Streaming video giant Netflix (NFLX) - Get Report  has become "too cheap to ignore" and is a buy down to the Sept. 24 low of $252.28. Then add to  this position on weakness to its "reversion to the mean" at 221.48.

A stock is technically "too cheap to ignore" when its weekly slow stochastic reading falls below 10.00 on a scale of 00.00 to 100.00,  which happened this week.

Netflix has had an extremely volatile ride since setting its all-time intraday high of $423.20 back on June 21, 2018. From this high, the stock declined in a 45% bear market to its Dec. 26 low of $231.23. From this low, the stock had a bull market gain of 66% to its 2019 high of $385.99 set on May 1. With the stock in bear market territory 31.8% below this high, it's become "too cheap to ignore" on its weekly chart. 

The stock crash followed its earnings report released on July 17. The stock beat earnings-per-share estimates for the sixth consecutive quarters, but the company posted a net add of 2.7 million subscribers when Wall Street estimates called for 5 million. The competition and Netflix have been shuffling popular streaming rights. Netflix lost "Friends" and "The Office" but picked up "Seinfeld", known as "a show about nothing." Here's the story from the Sept. 16 New York Post.

Netflix closed Thursday at $263.31 down 1.6% year to date and in bear market territory 31.8% below its May 1 high of $385.99. The stock is still 13.9% above its Dec. 26 low of $231.23. The stock is not for value investors as its P/E ratio is elevated at 99.84 and the company does not offer a dividend, according to Macrotrends.

The Daily Chart for Netflix

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Courtesy of Refinitiv XENITH

The daily chart for Netflix shows the volatile ride since the stock set its all-time intraday high of $423.20 on June 21, 2018. The chart shows that the stock is consolidating the 45% bear market to the Dec. 26 low of $231.23. Dec. 26 was a positive daily "key reversal" as the Dec. 26 close of $253.67 was above the Dec. 24 high of $250.65. Thus, 2019 began with a technical buy signal. The year began with an annual value level of $217.12 which has not been tested. The semiannual pivot for the second half of 2019 was set at $364.99,  which failed to hold at the July 17 close just before the earnings were released. The gap lower on July 18 was clearly below its 200-day simple moving average, which accelerated the downside to the Sept. 24 low of $252.28.

The Weekly Chart for Netflix

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Courtesy of Refinitiv XENITH

The weekly chart for Netflix is negative but oversold, with the stock below its five-week modified moving average of $292.96. The stock is above its 200-week simple moving average or "reversion to the mean" at $221.48, which is the next buy level. The 12x3x3 weekly slow stochastic reading is projected to end this week declining to 9.56, down from 10.51 on Sept. 20. The reading is well below the oversold threshold of 20.00 and the reading below 10.00 makes the stock "too cheap to ignore" technically.

Trading Strategy: Buy an initial position down to its Sept. 24 low of $252.28 and add to the position on weakness to the "reversion to the mean" or 200-week simple moving average at $221.48. Reduce holdings on strength to the 200-day simple moving average at $335.13.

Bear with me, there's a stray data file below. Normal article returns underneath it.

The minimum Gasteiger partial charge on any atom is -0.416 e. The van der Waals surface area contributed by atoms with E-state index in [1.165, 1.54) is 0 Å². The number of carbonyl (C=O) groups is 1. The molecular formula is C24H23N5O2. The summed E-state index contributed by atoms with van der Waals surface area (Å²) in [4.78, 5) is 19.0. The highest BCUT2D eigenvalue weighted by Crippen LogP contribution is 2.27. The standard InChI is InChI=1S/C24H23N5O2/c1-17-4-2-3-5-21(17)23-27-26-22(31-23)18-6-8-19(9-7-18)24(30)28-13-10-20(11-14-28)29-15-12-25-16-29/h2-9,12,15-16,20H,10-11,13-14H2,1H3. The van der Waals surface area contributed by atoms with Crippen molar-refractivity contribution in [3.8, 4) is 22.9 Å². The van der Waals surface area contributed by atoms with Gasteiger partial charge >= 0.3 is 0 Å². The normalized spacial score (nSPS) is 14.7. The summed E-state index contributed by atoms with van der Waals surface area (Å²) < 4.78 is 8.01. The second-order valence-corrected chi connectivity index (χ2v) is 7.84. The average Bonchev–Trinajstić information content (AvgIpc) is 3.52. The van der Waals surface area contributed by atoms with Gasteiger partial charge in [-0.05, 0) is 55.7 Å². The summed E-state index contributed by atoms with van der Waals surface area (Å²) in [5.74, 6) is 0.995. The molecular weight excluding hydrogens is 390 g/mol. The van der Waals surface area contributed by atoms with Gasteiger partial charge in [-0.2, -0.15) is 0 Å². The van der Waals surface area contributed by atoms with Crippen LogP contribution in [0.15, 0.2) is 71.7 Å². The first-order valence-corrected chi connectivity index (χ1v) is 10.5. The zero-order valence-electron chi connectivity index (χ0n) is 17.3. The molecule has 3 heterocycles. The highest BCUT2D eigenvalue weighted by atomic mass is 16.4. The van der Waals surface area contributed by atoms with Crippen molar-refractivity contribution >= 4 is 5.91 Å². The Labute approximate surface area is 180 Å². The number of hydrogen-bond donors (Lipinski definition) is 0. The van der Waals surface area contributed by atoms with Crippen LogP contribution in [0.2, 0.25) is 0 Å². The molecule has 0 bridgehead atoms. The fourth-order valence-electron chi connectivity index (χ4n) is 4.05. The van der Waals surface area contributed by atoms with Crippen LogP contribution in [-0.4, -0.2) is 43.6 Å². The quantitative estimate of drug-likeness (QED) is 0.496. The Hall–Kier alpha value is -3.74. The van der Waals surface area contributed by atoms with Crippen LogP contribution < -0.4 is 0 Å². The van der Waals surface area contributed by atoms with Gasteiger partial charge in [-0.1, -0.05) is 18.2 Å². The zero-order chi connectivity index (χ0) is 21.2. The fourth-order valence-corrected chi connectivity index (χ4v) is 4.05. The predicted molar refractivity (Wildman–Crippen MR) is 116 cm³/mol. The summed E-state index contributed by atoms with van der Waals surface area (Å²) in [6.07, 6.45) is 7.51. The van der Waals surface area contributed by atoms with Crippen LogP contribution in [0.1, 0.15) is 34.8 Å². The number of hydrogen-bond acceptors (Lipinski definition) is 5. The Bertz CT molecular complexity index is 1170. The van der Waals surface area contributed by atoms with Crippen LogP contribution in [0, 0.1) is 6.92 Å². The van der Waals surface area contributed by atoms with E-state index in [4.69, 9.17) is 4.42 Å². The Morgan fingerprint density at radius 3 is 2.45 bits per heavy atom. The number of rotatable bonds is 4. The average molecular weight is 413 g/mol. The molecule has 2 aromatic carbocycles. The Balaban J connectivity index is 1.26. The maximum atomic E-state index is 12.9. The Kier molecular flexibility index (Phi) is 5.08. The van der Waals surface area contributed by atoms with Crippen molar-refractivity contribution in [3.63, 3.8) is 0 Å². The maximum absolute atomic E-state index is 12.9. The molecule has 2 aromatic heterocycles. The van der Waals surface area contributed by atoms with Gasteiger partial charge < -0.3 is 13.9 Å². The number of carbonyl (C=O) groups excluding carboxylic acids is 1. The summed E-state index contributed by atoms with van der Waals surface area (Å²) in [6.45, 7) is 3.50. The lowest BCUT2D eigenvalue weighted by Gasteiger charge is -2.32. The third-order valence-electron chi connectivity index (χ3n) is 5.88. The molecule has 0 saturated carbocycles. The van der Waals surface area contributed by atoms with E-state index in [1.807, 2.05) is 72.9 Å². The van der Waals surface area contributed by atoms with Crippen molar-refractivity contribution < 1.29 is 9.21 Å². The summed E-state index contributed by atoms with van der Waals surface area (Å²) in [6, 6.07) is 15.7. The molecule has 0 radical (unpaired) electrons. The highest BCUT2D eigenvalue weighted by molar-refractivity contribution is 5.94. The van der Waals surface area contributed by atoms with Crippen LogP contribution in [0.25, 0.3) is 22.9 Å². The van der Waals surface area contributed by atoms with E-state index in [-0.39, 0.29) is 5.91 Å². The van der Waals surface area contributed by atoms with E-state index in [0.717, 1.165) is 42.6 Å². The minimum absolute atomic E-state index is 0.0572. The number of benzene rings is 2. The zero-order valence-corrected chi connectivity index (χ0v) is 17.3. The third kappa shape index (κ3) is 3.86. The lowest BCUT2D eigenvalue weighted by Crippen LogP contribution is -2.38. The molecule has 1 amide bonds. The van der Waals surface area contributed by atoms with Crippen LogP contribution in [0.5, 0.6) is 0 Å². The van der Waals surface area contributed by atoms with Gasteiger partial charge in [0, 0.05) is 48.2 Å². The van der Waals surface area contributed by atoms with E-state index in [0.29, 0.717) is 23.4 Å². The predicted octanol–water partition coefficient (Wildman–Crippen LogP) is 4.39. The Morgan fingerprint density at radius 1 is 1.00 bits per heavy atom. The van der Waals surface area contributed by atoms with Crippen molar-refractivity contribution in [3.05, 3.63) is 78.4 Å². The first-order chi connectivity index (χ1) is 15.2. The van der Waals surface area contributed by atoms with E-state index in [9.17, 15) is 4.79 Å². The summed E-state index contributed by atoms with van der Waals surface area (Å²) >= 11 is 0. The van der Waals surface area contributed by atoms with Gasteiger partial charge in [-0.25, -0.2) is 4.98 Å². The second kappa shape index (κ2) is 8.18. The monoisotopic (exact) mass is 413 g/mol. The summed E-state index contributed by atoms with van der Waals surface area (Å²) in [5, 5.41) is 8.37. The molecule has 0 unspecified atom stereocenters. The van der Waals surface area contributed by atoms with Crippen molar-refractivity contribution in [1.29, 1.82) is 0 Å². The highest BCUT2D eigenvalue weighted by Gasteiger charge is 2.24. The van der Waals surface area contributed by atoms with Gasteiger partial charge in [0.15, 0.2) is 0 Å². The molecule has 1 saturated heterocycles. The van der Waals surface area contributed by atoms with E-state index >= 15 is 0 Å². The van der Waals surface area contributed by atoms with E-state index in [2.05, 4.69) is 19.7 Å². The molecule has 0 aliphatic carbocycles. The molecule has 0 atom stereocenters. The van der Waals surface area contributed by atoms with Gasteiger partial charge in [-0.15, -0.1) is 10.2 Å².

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How to use my value levels and risky levels:

Value levels and risky levels are based upon the last nine weekly, monthly, quarterly, semiannual and annual closes. The first set of levels was based upon the closes on Dec. 31. The original annual level remains in play.

The weekly level changes each week. The monthly level changes at the end of each month, the latest on Aug. 30. The quarterly level was changed at the end of June.

My theory is that nine years of volatility between closes are enough to assume that all possible bullish or bearish events for the stock are factored in.

To capture share price volatility investors should buy on weakness to a value level and reduce holdings on strength to a risky level. A pivot is a value level or risky level that was violated within its time horizon. Pivots act as magnets that have a high probability of being tested again before its time horizon expires.

How to Use 12x3x3 Weekly Slow Stochastic Readings:

My choice of using 12x3x3 weekly slow stochastic readings was based upon back-testing many methods of reading share-price momentum with the objective of finding the combination that resulted in the fewest false signals. I did this following the stock market crash of 1987, so I have been happy with the results for more than 30 years.

The stochastic reading covers the last 12 weeks of highs, lows and closes for the stock. There is a raw calculation of the differences between the highest high and lowest low versus the closes. These levels are modified to a fast reading and a slow reading and I found that the slow reading worked the best.

The stochastic reading scales between 00.00 and 100.00 with readings above 80.00 considered overbought and readings below 20.00 considered oversold. Recently I noted that stocks tend to peak and decline 10% to 20% and more shortly after a reading rises above 90.00, so I call that an "inflating parabolic bubble" as a bubble always pops. I also call a reading below 10.00 as being "too cheap to ignore."

Disclosure: The author has no positions in any stocks mentioned and no plans to initiate any positions within the next 72 hours.